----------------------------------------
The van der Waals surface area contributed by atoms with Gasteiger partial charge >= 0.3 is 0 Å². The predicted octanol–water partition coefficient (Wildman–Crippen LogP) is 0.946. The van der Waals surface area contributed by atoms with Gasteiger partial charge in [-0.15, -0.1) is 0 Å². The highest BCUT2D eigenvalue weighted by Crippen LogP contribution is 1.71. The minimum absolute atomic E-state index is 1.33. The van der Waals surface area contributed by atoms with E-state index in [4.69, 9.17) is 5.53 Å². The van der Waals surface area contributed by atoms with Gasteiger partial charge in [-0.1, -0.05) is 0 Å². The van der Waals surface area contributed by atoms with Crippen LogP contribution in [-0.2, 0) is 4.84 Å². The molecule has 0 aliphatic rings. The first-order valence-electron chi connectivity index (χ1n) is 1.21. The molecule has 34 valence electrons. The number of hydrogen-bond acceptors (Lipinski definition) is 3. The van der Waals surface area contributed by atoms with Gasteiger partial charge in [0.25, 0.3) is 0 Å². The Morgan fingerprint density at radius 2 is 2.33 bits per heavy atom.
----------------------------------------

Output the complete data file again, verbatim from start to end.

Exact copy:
The van der Waals surface area contributed by atoms with Gasteiger partial charge >= 0.3 is 0 Å². The predicted octanol–water partition coefficient (Wildman–Crippen LogP) is 0.946. The van der Waals surface area contributed by atoms with Gasteiger partial charge in [-0.15, -0.1) is 0 Å². The highest BCUT2D eigenvalue weighted by Crippen LogP contribution is 1.71. The minimum absolute atomic E-state index is 1.33. The van der Waals surface area contributed by atoms with E-state index in [4.69, 9.17) is 5.53 Å². The van der Waals surface area contributed by atoms with Gasteiger partial charge in [-0.1, -0.05) is 0 Å². The van der Waals surface area contributed by atoms with Crippen LogP contribution in [-0.2, 0) is 4.84 Å². The molecule has 0 aliphatic rings. The first-order valence-electron chi connectivity index (χ1n) is 1.21. The molecule has 34 valence electrons. The number of hydrogen-bond acceptors (Lipinski definition) is 3. The van der Waals surface area contributed by atoms with Gasteiger partial charge in [0.25, 0.3) is 0 Å². The Morgan fingerprint density at radius 2 is 2.33 bits per heavy atom.